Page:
Calgary police are asking a provincial committee to review the events leading up to the murder of a mother outside an elementary school in the southwest.
“I think in situations like this, I think we owe a further duty to try to dig deeper, notwithstanding the obvious to try to figure out the why,” said Calgary Police Service Chief Mark Neufeld.
Officers were called to the school in the southwestern community of Strathcona just before school started on Tuesday.
They found the woman, a mother, with apparent stab wounds and were unable to save her.
The suspect, who had been previously charged and released by the courts on a no-contact order, was found dead nearby by police.
Police say in a statement that they have a robust approach to domestic violence, but every situation is complex.
They say police had engaged with the family numerous times, including charging the suspect on three separate occasions, but he was released each time with conditions, including the no-contact order.
Alberta’s justice minister can’t speak to specific cases but says further bail reform is needed, following new federal legislation enacted two weeks ago.
“We know that crown prosecutors are taking a very hard-line approach when it comes to serious offences,” said Mickey Amery.
“Is it a perfect system? No, it certainly can’t address and alleviate every single one of these tragedies, but we think that it’s working, it’s working well.”
On Jan. 4, amendments to bail were enacted into law, formerly Bill C-48.
“The amendments make targeted changes to the Criminal Code’s bail regime to address serious repeat violent offending with firearms, knives, bear spray and other weapons,” the legislation reads.
“The changes made at the bail stage will also address the enhanced risks posed by intimate partner violence (IPV). The changes seek to improve the safety of people and communities across Canada.”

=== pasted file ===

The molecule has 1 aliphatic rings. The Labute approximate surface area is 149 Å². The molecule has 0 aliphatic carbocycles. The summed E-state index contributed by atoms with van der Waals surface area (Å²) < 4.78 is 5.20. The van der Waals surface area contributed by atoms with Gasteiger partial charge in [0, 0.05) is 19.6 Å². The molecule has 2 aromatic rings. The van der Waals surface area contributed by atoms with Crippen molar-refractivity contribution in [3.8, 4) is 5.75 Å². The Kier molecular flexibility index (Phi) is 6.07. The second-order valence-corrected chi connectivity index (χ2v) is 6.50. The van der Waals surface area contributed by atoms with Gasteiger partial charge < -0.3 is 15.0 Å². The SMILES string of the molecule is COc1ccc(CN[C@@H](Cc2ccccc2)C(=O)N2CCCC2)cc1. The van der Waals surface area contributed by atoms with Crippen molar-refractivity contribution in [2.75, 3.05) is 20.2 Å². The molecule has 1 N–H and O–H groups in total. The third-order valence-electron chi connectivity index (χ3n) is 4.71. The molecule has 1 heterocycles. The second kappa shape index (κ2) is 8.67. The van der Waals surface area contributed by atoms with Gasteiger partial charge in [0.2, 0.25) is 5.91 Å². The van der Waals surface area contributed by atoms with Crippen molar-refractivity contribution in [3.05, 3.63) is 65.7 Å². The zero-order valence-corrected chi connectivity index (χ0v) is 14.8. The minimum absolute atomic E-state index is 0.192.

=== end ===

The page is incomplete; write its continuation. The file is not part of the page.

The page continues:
The province directed crown prosecutors last year to argue before judges that violent repeat offenders should either be held in custody or subject to bail rules that will ensure public safety.
Amery says the province will investigate the circumstances leading up to the woman’s death.
“Everything is on the table,” he said.
“We will absolutely evaluate every single one of these circumstances we will look at our options.”
Court records show that the man was charged with sexual assault involving the woman on July 9, 2023, and had two counts of failing to comply with a release order. He was scheduled to appear in court next month.
Police said in the statement that there was also a warrant issued on Tuesday morning “in relation to domestic charges.”
They said that once criminal charges are laid, it’s up to the justice system to determine if the accused will be held in custody or released on bail based on the totality and severity of the offences committed.
“Bail reform is an ongoing conversation and is a concern for law enforcement agencies and our community when violent offenders are released after being charged,” said the statement. “The CPS has been a strong advocate for much-needed bail reform.”
They recommended that the case be reviewed by the Family Violence Death Review Committee.
It was established by the province in 2013 to analyze cases of family violence resulting in death, identify systemic issues, trends, risk factors and patterns from cases, and make recommendations to the government for intervention and prevention of similar deaths.
Police added that domestic violence crimes are vastly under-reported, and encouraged anyone facing any type of conflict to contact police or a support agency.
They said Tuesday’s case remains under investigation.
“The Calgary Police Service would like to extend its sincerest condolences to the family members and loved ones who are faced with a most challenging road ahead as they grieve their loss,” CPS said.
Its Victim Assistance Support Team is also available for anyone who may need help at 403-428-8398 or toll-free at 1-888-327-7828.
On Thursday, the team was in the community seeing around 30 people in search of support.
“We recognize that this is not an isolated event,” said Sgt. Daniella Seravalli.
“It impacts the whole entire community, an entire city really when things like this happen.”
With files from The Canadian Press
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